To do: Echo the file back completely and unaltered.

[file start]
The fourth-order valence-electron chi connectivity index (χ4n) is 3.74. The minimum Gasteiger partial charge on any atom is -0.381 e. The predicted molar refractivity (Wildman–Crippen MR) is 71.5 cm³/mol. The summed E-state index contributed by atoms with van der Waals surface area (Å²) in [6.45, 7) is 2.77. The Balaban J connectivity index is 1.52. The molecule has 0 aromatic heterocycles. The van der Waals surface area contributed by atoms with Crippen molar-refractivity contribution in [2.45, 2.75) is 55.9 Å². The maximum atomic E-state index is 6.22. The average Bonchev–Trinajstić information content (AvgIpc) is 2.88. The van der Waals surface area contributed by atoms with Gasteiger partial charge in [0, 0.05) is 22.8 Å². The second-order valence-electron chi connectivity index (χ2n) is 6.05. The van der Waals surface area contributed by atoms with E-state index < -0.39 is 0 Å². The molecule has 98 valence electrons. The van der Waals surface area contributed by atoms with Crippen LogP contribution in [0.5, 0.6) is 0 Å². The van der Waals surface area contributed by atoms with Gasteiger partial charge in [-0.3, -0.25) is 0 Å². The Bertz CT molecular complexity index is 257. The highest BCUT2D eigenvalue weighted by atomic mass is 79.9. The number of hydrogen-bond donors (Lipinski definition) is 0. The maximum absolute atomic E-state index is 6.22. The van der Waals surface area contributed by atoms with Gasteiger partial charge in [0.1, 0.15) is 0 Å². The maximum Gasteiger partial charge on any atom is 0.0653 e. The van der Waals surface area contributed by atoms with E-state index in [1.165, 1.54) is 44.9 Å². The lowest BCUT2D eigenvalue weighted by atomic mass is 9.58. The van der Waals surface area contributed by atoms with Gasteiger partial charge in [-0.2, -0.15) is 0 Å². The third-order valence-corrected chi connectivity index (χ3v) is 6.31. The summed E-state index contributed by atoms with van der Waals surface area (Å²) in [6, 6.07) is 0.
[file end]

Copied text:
The fourth-order valence-electron chi connectivity index (χ4n) is 3.74. The minimum Gasteiger partial charge on any atom is -0.381 e. The predicted molar refractivity (Wildman–Crippen MR) is 71.5 cm³/mol. The summed E-state index contributed by atoms with van der Waals surface area (Å²) in [6.45, 7) is 2.77. The Balaban J connectivity index is 1.52. The molecule has 0 aromatic heterocycles. The van der Waals surface area contributed by atoms with Crippen molar-refractivity contribution in [2.45, 2.75) is 55.9 Å². The maximum atomic E-state index is 6.22. The average Bonchev–Trinajstić information content (AvgIpc) is 2.88. The van der Waals surface area contributed by atoms with Gasteiger partial charge in [0, 0.05) is 22.8 Å². The second-order valence-electron chi connectivity index (χ2n) is 6.05. The van der Waals surface area contributed by atoms with E-state index < -0.39 is 0 Å². The molecule has 98 valence electrons. The van der Waals surface area contributed by atoms with Crippen LogP contribution in [0.5, 0.6) is 0 Å². The van der Waals surface area contributed by atoms with Gasteiger partial charge in [-0.3, -0.25) is 0 Å². The Bertz CT molecular complexity index is 257. The highest BCUT2D eigenvalue weighted by atomic mass is 79.9. The number of hydrogen-bond donors (Lipinski definition) is 0. The maximum absolute atomic E-state index is 6.22. The van der Waals surface area contributed by atoms with Gasteiger partial charge in [0.1, 0.15) is 0 Å². The maximum Gasteiger partial charge on any atom is 0.0653 e. The van der Waals surface area contributed by atoms with E-state index in [1.165, 1.54) is 44.9 Å². The lowest BCUT2D eigenvalue weighted by atomic mass is 9.58. The van der Waals surface area contributed by atoms with Gasteiger partial charge in [-0.2, -0.15) is 0 Å². The third-order valence-corrected chi connectivity index (χ3v) is 6.31. The summed E-state index contributed by atoms with van der Waals surface area (Å²) in [6, 6.07) is 0.